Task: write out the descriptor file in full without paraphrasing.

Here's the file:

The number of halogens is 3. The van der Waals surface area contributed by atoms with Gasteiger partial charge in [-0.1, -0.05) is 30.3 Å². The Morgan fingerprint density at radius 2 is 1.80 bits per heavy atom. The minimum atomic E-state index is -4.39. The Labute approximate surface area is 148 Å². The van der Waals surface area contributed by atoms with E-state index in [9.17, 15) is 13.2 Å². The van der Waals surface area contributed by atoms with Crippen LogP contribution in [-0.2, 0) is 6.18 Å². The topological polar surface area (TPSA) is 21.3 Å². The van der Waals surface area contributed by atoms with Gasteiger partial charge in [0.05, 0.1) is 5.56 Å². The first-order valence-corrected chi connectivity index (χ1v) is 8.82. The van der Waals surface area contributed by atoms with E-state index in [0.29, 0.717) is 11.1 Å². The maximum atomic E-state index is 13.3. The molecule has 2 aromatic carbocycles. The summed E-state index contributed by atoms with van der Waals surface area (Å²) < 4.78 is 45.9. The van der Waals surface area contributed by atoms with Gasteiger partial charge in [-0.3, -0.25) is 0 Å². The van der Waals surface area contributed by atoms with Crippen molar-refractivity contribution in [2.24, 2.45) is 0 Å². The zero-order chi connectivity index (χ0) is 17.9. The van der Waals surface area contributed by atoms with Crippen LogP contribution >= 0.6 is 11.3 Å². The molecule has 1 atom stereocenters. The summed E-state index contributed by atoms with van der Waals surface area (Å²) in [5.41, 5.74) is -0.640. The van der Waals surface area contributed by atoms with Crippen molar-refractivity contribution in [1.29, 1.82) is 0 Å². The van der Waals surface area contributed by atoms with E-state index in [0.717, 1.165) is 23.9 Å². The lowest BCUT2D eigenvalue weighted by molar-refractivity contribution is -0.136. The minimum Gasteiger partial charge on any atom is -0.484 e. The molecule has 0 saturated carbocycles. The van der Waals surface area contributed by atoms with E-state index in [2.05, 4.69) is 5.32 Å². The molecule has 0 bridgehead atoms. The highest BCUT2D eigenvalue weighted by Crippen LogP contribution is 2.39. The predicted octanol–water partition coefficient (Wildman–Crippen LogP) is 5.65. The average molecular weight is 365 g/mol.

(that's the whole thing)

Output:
The number of halogens is 3. The van der Waals surface area contributed by atoms with Gasteiger partial charge in [-0.1, -0.05) is 30.3 Å². The Morgan fingerprint density at radius 2 is 1.80 bits per heavy atom. The minimum atomic E-state index is -4.39. The Labute approximate surface area is 148 Å². The van der Waals surface area contributed by atoms with E-state index in [9.17, 15) is 13.2 Å². The van der Waals surface area contributed by atoms with Crippen LogP contribution in [-0.2, 0) is 6.18 Å². The topological polar surface area (TPSA) is 21.3 Å². The van der Waals surface area contributed by atoms with Gasteiger partial charge in [0.05, 0.1) is 5.56 Å². The first-order valence-corrected chi connectivity index (χ1v) is 8.82. The van der Waals surface area contributed by atoms with E-state index in [0.29, 0.717) is 11.1 Å². The maximum atomic E-state index is 13.3. The molecule has 2 aromatic carbocycles. The summed E-state index contributed by atoms with van der Waals surface area (Å²) < 4.78 is 45.9. The van der Waals surface area contributed by atoms with Gasteiger partial charge in [-0.3, -0.25) is 0 Å². The van der Waals surface area contributed by atoms with Crippen molar-refractivity contribution in [2.24, 2.45) is 0 Å². The zero-order chi connectivity index (χ0) is 17.9. The van der Waals surface area contributed by atoms with Crippen LogP contribution >= 0.6 is 11.3 Å². The molecule has 1 atom stereocenters. The summed E-state index contributed by atoms with van der Waals surface area (Å²) in [5.41, 5.74) is -0.640. The van der Waals surface area contributed by atoms with Crippen molar-refractivity contribution in [1.29, 1.82) is 0 Å². The van der Waals surface area contributed by atoms with E-state index in [0.717, 1.165) is 23.9 Å². The lowest BCUT2D eigenvalue weighted by molar-refractivity contribution is -0.136. The minimum Gasteiger partial charge on any atom is -0.484 e. The molecule has 0 saturated carbocycles. The van der Waals surface area contributed by atoms with E-state index in [2.05, 4.69) is 5.32 Å². The molecule has 0 bridgehead atoms. The highest BCUT2D eigenvalue weighted by Crippen LogP contribution is 2.39. The predicted octanol–water partition coefficient (Wildman–Crippen LogP) is 5.65. The average molecular weight is 365 g/mol.